By Sherri Muzher
In the wake of Newt Gingrich’s ridiculous comments about Palestinians being an “invented” people I’d like to make a recommendation: Newt, before making historically inaccurate statements, please go read up on Middle East history.
Palestinians strongly began to assert their Palestinian identity as far back as the 1930s. The following is a noteworthy excerpt from Baruch Kimmerling and Joel S. Migdal’s 1993 book, Palestinians: The Making of a People:
Palestinism meant the assertion of Palestine as a common homeland at a time when political boundaries were new and still quite uncertain. After a brief flirtation with the notion of their incorporation into Syria, the new organizations began to proclaim emphatically the existence of a distinct Arab people in Palestine. Even when some adopted pan-Arab programs, they took care to distinguish Palestine’s Arabs from those outside the country and, of course, from the Jews and British within.
. . . While their members most often came from the more privileged sectors of Arab urban society, the clubs hammered out social demarcations—a Palestinian profile—that also became increasingly appealing to ordinary workers facing the quandaries of urban life.
The reality is that every Arab has a specific heritage, be it Palestinian, Lebanese, Algerian, etc. Think of Latin America, where they all speak the same language (Spanish, except in Portuguese-speaking Brazil) and most share the same religion (Roman Catholic). In the Arab world, they all speak Arabic and most are Muslim. Nonetheless, each country has its own dialect, foods, and customs. Mexicans and Argentines differ, as do Palestinians and Egyptians.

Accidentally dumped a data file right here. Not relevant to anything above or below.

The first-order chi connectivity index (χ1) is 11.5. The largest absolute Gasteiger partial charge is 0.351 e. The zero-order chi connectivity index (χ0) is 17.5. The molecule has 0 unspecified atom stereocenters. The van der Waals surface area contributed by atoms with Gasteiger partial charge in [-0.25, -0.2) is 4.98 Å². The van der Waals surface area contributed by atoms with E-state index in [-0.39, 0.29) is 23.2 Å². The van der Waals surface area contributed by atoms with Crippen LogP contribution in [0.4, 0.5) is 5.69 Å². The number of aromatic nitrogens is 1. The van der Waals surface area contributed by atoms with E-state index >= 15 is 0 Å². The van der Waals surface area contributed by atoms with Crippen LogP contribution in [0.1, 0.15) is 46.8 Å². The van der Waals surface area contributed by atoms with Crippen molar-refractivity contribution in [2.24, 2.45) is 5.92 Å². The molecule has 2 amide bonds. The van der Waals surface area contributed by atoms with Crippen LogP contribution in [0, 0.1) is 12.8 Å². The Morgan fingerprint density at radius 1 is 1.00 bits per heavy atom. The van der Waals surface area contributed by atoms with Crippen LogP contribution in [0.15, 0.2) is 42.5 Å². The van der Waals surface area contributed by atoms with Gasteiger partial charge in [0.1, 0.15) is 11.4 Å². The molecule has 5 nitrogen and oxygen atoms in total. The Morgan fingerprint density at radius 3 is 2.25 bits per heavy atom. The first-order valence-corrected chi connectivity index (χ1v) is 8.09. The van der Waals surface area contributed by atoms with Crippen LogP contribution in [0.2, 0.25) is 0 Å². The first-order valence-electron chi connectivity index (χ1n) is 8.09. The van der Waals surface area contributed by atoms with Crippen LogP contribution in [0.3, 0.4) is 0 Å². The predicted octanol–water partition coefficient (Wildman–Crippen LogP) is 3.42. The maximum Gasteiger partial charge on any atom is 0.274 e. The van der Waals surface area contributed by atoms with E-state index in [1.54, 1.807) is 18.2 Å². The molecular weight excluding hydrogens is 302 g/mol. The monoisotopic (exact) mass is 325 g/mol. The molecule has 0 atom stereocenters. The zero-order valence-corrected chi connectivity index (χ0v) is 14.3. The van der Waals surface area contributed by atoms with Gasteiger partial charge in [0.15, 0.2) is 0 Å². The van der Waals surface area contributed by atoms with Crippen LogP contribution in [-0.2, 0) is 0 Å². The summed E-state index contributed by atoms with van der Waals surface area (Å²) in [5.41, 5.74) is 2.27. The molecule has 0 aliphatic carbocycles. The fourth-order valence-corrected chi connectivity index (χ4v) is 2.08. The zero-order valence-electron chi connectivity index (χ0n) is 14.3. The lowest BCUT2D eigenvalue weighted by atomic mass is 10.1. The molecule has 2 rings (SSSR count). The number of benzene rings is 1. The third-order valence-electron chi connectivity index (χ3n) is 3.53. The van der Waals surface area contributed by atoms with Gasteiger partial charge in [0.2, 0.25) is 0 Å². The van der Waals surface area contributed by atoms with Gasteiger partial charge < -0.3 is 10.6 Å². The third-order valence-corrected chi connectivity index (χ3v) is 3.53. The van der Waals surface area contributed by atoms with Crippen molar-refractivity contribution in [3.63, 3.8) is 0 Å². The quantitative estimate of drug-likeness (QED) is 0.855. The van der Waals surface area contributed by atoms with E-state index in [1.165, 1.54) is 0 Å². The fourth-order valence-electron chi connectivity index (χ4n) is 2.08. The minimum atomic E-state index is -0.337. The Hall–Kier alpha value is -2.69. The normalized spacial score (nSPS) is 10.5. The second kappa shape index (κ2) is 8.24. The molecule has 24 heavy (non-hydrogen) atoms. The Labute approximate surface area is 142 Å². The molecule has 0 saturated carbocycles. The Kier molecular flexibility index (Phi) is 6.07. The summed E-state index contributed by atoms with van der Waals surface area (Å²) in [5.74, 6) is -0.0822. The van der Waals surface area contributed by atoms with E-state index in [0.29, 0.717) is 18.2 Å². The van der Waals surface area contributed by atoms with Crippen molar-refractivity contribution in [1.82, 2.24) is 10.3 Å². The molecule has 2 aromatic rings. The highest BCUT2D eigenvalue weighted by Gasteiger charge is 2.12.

And within each Arab nation, there is even more diversity — from distinguishable dialects and expressions to once being able to identify the region a Palestinian woman came from by the intricate embroidery on her traditional dress.
In a nutshell, Palestinians have always had a rich and vibrant culture that is all their own.
Besides, waren’t the Scandinavians once called the Vikings and the Iraqis once called the Mesopotamians? That never changed the future national identities they would later assume. Modern-day Palestinians are indigenous inhabitants of the Holy Land, and this reality can never change no matter how “inconvenient” the existence of Palestinians is to the narrative of others.
When I was a kid, I was often asked what my nationality was. Was I Italian? Was I Greek?
The answer was none of the above. “I’m Palestinian,” I would respond with a smile. “Oh,” was the usual quiet response with a polite smile.
I grew up in the 1970s, a time when the word Palestinian practically became synonymous with the word, ‘terrorist.’ So I somewhat understood the reaction of strangers. The harmful and inaccurate messages they were being bombarded with were endless; a big chunk of info about Palestinians was missing.
The images were nothing I could relate to as my parents stressed resilience and excellence in our academics and family values. Politics, money, and the role they play in helping to shape public opinion were not yet understood at my age.
Fast forward a few decades. It’s like time has stood still.
It’s been saidthat “The Greatest Enemy of Knowledge is Not Ignorance; It is the ILLUSION of Knowledge.”
When it comes to the subject of Palestinians, there is seemingly an endless supply of illusionists yapping on TV, radio, newspapers and now presidential debates by candidates looking to score brownie points before elections.
– Sherri Muzher, JD is the author of Escape to a World of Palestinian Surprises. Visit: www.palestiniansurprises.com. She contributed this article to PalestineChronicle.com.